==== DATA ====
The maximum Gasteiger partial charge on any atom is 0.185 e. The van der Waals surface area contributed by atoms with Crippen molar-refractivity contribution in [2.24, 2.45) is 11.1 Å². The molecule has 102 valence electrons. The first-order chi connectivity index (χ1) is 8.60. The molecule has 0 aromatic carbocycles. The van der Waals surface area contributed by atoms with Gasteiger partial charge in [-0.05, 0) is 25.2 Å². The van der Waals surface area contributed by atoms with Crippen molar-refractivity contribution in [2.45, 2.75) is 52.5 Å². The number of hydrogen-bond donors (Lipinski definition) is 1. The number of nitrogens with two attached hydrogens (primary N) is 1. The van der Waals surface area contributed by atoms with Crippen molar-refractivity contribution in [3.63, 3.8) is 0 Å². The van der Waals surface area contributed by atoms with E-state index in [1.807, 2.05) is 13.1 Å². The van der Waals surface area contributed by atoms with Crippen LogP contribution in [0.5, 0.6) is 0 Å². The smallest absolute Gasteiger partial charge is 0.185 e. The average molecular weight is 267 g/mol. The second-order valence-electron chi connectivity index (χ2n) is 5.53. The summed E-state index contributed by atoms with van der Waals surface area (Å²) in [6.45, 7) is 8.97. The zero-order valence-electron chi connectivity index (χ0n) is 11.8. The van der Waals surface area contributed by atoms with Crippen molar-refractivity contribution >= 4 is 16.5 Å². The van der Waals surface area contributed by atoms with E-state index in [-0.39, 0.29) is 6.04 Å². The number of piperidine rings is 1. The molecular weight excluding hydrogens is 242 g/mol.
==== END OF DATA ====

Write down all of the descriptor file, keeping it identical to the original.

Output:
The maximum Gasteiger partial charge on any atom is 0.185 e. The van der Waals surface area contributed by atoms with Crippen molar-refractivity contribution in [2.24, 2.45) is 11.1 Å². The molecule has 102 valence electrons. The first-order chi connectivity index (χ1) is 8.60. The molecule has 0 aromatic carbocycles. The van der Waals surface area contributed by atoms with Gasteiger partial charge in [-0.05, 0) is 25.2 Å². The van der Waals surface area contributed by atoms with Crippen molar-refractivity contribution in [2.45, 2.75) is 52.5 Å². The number of hydrogen-bond donors (Lipinski definition) is 1. The number of nitrogens with two attached hydrogens (primary N) is 1. The van der Waals surface area contributed by atoms with Crippen molar-refractivity contribution in [3.63, 3.8) is 0 Å². The van der Waals surface area contributed by atoms with E-state index in [1.807, 2.05) is 13.1 Å². The van der Waals surface area contributed by atoms with Crippen LogP contribution in [0.5, 0.6) is 0 Å². The smallest absolute Gasteiger partial charge is 0.185 e. The average molecular weight is 267 g/mol. The second-order valence-electron chi connectivity index (χ2n) is 5.53. The summed E-state index contributed by atoms with van der Waals surface area (Å²) in [6.45, 7) is 8.97. The zero-order valence-electron chi connectivity index (χ0n) is 11.8. The van der Waals surface area contributed by atoms with Crippen molar-refractivity contribution >= 4 is 16.5 Å². The van der Waals surface area contributed by atoms with E-state index in [-0.39, 0.29) is 6.04 Å². The number of piperidine rings is 1. The molecular weight excluding hydrogens is 242 g/mol.